|Police cases from prohibition to kidnapping|
|June 29, 2001 12:00 am|
Policing in unincorporated areas is the responsibility of the County Sheriff's Department. Brookings learned that during the Prohibition era, if not before.
Cleanup Made at
After spending a couple of weeks in Brookings under the doctor's care, in which time he kept his eyes and ears open, Sheriff Tolman got well quick on last Monday and, with characteristic suddenness, staged a little surprise party at a place which ensnared several unsuspecting parties in the meshes of the law.
When he first went down to the lumbering town, Tolman says he saw very little signs of booze. But soon he began to meet men with wobbly legs and violent breath. The sight of a young lad under age, on the street in a drunken condition, was the last straw and he resolved to do a little cleaning up.
He, accordingly, instructed Justice E. H. Dye of this place, to send down the necessary papers, there being no Justice at Brookings, expecting to pull off the raid on Saturday night. But the documents did not reach him until Monday.
Sheriff Tolman proceeded immediately to the logging camp, stopping on the way at the residence of Toby Easter and made inquiry for booze. Mrs.. Easter, being home alone, obligingly pointed out a truck which contained several demijohns and mentioned the names of several owners of each. Further search revealed several bottles of beer belonging to other parties named. In rummaging about a trunk full of clothes, the sheriff discovered a bottle of fine brandy and when Mrs. Easter saw it she exclaimed ?My God!, there goes my Thanksgiving pudding.?
The persons indicted by this roundup were soon found and placed under arrest, including Mr. and Mrs. Easter, after which the raiders approached the logging camp. It was dark by this time and nothing was accomplished, so the party returned to Brookings. Arriving there, deputies were secured, and the coup d'etat, a raid on the workingmen's hotel, the St. George, was arranged for. Sheriff Tolman and a deputy searched the place from cellar to garret, and when they finished the task at midnight, they had added materially to their collection of booze and made more arrests. ? The Gold Beach Reporter, Nov. 28, 1918
Beer, wine, and whiskey were readily obtainable. Some made it for profit, some for their own use, and some to enjoy it. Beer either was given away or sold for five to 10 cents a gallon, wine was a $1 to a $1.50 per gallon, whiskey, from 75 cents to a $1.25 a fifth. You returned the bottles. I saw several stills which were for sale but none in operation. ? George W. Beers, Notes of Interest in an about Harbor and Brookings, Oregon, 1926-29. Unpub-lished Manuscript.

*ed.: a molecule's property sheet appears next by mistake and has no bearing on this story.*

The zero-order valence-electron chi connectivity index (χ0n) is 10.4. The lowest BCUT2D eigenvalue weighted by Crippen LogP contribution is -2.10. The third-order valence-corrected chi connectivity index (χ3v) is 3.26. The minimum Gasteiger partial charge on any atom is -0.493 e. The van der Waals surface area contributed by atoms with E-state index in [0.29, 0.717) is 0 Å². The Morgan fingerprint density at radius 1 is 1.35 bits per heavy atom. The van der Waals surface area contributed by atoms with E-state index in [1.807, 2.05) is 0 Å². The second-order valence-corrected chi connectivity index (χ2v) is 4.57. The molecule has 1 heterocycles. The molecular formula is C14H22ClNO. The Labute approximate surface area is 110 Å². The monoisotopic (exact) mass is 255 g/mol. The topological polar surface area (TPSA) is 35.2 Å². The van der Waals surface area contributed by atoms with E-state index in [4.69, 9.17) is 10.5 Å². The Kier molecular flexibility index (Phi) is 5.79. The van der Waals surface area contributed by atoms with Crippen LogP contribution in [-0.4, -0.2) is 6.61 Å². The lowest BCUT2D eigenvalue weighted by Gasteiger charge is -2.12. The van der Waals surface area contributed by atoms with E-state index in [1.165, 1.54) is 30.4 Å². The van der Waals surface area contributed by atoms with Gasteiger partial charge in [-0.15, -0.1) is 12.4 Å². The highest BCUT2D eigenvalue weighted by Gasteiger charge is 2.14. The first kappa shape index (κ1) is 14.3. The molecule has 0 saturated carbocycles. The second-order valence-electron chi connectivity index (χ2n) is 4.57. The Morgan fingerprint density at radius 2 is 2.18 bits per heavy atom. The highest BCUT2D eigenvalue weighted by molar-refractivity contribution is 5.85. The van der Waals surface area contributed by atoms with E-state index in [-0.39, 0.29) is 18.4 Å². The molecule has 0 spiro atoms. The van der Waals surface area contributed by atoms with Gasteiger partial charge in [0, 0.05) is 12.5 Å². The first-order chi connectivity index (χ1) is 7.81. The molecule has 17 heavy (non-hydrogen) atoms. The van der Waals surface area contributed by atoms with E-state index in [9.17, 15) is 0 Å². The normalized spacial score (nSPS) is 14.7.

The Curry County Sheriff's Department provides police protection and other services to unincorporated areas in the county. That is the case in Harbor, and was the situation in Brookings until that city was incorporated in 1951.
Before incorporation, however, the merchants had hired Carl Means to help protect their properties. Upon incorporation, the City's first Police Chief, William B. Brown, was hired.
Police Chief Brown?s reports made for December, 1951, to the Brookings City Council:
Traffic Violations: Reckless driving 1; Violation of the basic rule 1; Non-moving violation 1; Other citations 12; Warning citations 47.
Miscellaneous Complaints Investigated: Investigations 4; Drunks 3.
Miles Patrolled 842
Fines Received $50.50
? The Pilot, Jan. 3, 1952
Chief Brown worked with Carl Means until June, 1952, when Means resigned and C.M. ?Bud? Cross was employed as a patrolman. Brown organized the Brookings Police Department and was considered to have made an excellent record. On one occasion, according to a report in The Pilot, "He single-handedly stopped two murderers fleeing form Crescent City. After they had passed his roadblock, Bill overtook them in Brookings, forced them to a stop, and took them into custody, although both were armed."
Shortly afterward, Brown resigned his post because of ill health.
The city council and Municipal Judge Hans Nelson went to Gold Beach and persuaded Bud Cross, who had moved there, to come back to Brookings as Police Chief. Don Webberley took over as patrolman.
Cliff House Raid
Eight state policemen raided the Cliff House here (Brookings) Saturday night, and stirred up a hornet's next of local opposition. The raid was strictly a state police show, and neither district attorney Ed Ackley, the Curry County Sheriff Glen Sabin or Brookings Police Chief Bud Cross were notified that the raid was taking place.
Danny Wagner, operator of the Cliff House, was arrested, although not taken into custody on the charge of operating a gambling house ... The police took a crap table, and picked up all the money on the tables ...
The Pilot called the state police headquarters at Medford and asked a Lt. Morgan there if the raid was held by the state police, by-passing the local authorities because "the local authorities weren't doing their job." Morgan said that "the gambling was wide open, and they had numerous complaints." He said that there wasn't any attempt to embarrass any local authority, and that they had tried to get in touch with Ackley before the raid. "Chief Bud Cross said that they have no complaints locally on gambling." Ackley said, too, that his office has had no complaints. ? The Pilot, Aug. 16, 1956